Too many to count. I have travelled to the Arab countries two or three times a year through the past decade. Israel I visit less often, about once every three years. That's because I specialize on Muslim peoples, not Israel - which has more than its share of analysts. Two additional points: most of my Middle East travel took place during my student days, when I lived for three years in the 1970s in Cairo; and I have visited every Arabic-speaking country except Qatar and Oman.
How would you characterize your relationship with the Government of Israel and with the American Israel Public Affairs Committee, the pro-Israel lobby in the United States?
I know a variety of Israeli government officials - just as I do the officials of nearly every other Middle Eastern country. With AIPAC I have similar ties as with many other public policy and foreign policy lobbying organizations - I read their publications, I know people there, and I get invited to functions.
What difference is there in the work of the Middle East Forum and the work of the Washington Institute for Near East Policy?
The Washington Institute is a much larger organization that focuses quite specifically on Washington; we focus more on universities. It concentrates specifically on policy; we deal more with background topics. It produces a wide range of publications, from faxed analyses to small books, but no journal; we put out basically just one main product, the Middle East Quarterly. It holds nearly all of its events in Washington; we hold ours in Philadelphia and have plans for doing so also in New York City.
What are the sources of funding for the Middle East Forum?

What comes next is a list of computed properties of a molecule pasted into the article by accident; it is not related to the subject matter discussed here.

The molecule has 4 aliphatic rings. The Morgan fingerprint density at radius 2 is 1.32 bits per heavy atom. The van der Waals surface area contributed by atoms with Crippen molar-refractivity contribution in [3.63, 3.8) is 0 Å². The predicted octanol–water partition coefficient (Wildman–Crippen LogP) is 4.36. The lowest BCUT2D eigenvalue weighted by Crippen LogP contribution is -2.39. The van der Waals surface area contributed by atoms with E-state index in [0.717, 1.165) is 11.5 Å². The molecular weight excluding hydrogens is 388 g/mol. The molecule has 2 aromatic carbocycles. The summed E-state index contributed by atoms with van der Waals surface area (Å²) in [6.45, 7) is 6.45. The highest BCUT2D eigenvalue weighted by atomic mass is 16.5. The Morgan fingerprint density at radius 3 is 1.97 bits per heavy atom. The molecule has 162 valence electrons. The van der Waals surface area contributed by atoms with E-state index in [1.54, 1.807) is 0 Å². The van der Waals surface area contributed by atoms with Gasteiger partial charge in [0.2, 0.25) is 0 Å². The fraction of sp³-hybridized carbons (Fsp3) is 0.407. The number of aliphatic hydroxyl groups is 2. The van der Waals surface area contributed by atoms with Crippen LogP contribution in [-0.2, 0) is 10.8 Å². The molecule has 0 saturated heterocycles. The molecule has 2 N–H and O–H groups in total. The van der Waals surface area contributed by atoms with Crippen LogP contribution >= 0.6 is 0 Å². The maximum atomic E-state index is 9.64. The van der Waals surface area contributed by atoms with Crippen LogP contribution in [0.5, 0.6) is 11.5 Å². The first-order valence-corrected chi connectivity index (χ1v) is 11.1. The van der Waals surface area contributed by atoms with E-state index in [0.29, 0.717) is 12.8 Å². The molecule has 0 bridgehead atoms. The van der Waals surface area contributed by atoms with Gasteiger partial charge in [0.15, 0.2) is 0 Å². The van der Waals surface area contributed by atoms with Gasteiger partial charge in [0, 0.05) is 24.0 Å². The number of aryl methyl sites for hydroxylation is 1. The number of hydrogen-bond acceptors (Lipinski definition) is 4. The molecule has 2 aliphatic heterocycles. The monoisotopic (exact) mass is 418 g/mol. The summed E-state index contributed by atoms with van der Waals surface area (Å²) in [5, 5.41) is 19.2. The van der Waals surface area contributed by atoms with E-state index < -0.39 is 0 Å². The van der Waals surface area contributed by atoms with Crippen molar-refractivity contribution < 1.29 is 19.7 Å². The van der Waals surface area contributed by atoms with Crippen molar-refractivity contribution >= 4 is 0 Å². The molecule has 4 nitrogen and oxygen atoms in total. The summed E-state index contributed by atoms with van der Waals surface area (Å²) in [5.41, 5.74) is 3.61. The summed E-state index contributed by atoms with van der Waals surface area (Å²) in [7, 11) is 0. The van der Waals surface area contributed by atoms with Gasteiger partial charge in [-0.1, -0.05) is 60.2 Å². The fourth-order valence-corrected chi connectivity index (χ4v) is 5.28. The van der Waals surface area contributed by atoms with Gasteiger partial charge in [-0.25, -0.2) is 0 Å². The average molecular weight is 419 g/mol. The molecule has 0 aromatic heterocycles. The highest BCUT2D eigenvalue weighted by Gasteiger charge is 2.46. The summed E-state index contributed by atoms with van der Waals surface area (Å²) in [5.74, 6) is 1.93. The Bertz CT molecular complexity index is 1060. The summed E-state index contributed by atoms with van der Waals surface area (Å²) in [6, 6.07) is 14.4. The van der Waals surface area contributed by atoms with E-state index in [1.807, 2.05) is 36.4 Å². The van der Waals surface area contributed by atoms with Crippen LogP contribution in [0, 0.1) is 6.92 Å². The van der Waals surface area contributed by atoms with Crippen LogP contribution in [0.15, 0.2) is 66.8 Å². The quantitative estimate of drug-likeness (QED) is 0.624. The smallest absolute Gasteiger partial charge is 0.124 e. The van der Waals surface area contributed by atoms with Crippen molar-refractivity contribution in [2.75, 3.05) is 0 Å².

Nearly all our funding comes from private individuals or family foundations. The remainder comes from the sale of the Middle East Quarterly and private foundations. I'd like to use this opportunity to note that while several publications (like The Washington Report on Middle East Affairs) have stated that the Forum receives funds from the Government of Israel, so far the total receipt of those funds amounts to the price of two subscriptions -- $75 a year.
What is your relationship to Steve Emerson and to Khalid Durán? What do you think of their positions on Islamism?
Steven Emerson is a friend going back to 1981; Khalid Durán I have been in communication since 1979 and met in person in 1987, when he and I also became friends. in addition to our warm personal relations, the three of us share a general attitude toward Islamism.
Are there any moderate Muslims? Whom would you consider to be a moderate Muslim?
If by "moderate Muslims," you mean non- or anti-Islamists, yes, there are many. Most prominently, the governments of Morocco, Tunisia, and Turkey are headed by moderate Muslims.
In a recent article, you claim that all Muslim groups in the United States, except perhaps Warith ad Deen Muhammad's followers, are anti-Semitic, and that Muslim anti-Semitism has replaced the old Christian anti-Semitism. Would you elaborate on this?